Erich Fromm defines this type of unity as “brotherly love,” and states, “Brotherly love is based on the experience that we all are one. The differences in talents, intelligence, and knowledge are negligible in comparison with the identity of the human core common to all men. In order to experience this identity it is necessary to penetrate from the periphery to the core. If I perceive in another person mainly the surface, I perceive mainly the differences, that which separates us. If I penetrate to the core, I perceive our identity, the fact of our brotherhood.”

In The Tao of Physics, Fritjof Capra says that unity is “the most important characteristic of the Eastern World view… the essence of it is the awareness of the unity and mutual interrelation of all things and events, the experience of all phenomena in the world as manifestations of a basic oneness. All things are seen as interdependent and inseparable parts of this cosmic whole; as different manifestations of the same ultimate reality.”


The concept of unity is stronger than the belief that you should love others the same as you would love yourself. Instead, the realization of unity is that you love others because they are a part of yourself.


Throughout history, groups of people have been massacred only because they had “different” belief systems. If people loved God equally but worshipped Him differently, they were persecuted. If the concept of unity was not granted through consent, it was forcibly ensured through murder or “ethnic cleansing.” Unfortunately, we have never understood that unity is not agreement or that the concept of unity does not mean that we are similar.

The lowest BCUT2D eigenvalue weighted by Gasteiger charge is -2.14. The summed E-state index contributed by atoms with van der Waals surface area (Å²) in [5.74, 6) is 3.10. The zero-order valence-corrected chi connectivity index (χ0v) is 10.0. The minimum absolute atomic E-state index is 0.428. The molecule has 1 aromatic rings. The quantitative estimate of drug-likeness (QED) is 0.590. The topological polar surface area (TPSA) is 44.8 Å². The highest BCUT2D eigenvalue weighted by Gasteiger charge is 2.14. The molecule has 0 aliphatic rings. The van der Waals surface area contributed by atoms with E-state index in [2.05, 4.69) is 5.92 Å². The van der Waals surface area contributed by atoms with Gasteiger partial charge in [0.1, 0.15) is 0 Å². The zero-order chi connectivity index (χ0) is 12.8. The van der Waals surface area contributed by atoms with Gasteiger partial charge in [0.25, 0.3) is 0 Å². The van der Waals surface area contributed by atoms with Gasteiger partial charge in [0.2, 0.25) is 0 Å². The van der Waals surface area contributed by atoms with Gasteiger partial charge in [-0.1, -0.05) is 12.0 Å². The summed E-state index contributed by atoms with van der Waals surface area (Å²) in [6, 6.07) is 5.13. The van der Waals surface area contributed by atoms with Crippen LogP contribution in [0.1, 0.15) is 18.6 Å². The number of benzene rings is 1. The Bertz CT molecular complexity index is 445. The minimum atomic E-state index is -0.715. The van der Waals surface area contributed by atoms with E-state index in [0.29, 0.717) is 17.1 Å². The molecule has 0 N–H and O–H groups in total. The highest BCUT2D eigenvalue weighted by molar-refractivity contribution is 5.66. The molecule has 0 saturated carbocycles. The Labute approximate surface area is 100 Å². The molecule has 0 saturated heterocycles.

Unity is actually the cohesion of difference. It means that two people who are unique individuals can come together and share an experience with different viewpoints. Successful unification naturally requires the convergence of diversity. Similar to a football team, success is guaranteed when the unique talents of every single player come together as a cohesive unit. The talent of the group takes precedence over the talent of each individual player.


In mathematics and economics, it is similar to Nash’s theory that a superior outcome can be achieved by considering the needs of the group instead of just individual needs. In science, it is similar to the Chaos Theory that proved that even the smallest movement on the planet affected changes to the rest of the planet. It has been shown that even the movement of butterfly wings in the Pacific Ocean can be correlated with the development of a hurricane elsewhere in the world. Mathematically, if the physical change is infinitesimal in value, it theoretically has an effect on the final outcome. The Chaos theory states that patterns or interconnectivity can be found in events that appear to be random, unconnected or independent. In other words, our environment results from the related actions of every member of its community. We believe the butterfly is separate from the hurricane, when in fact -- we are all connected as one.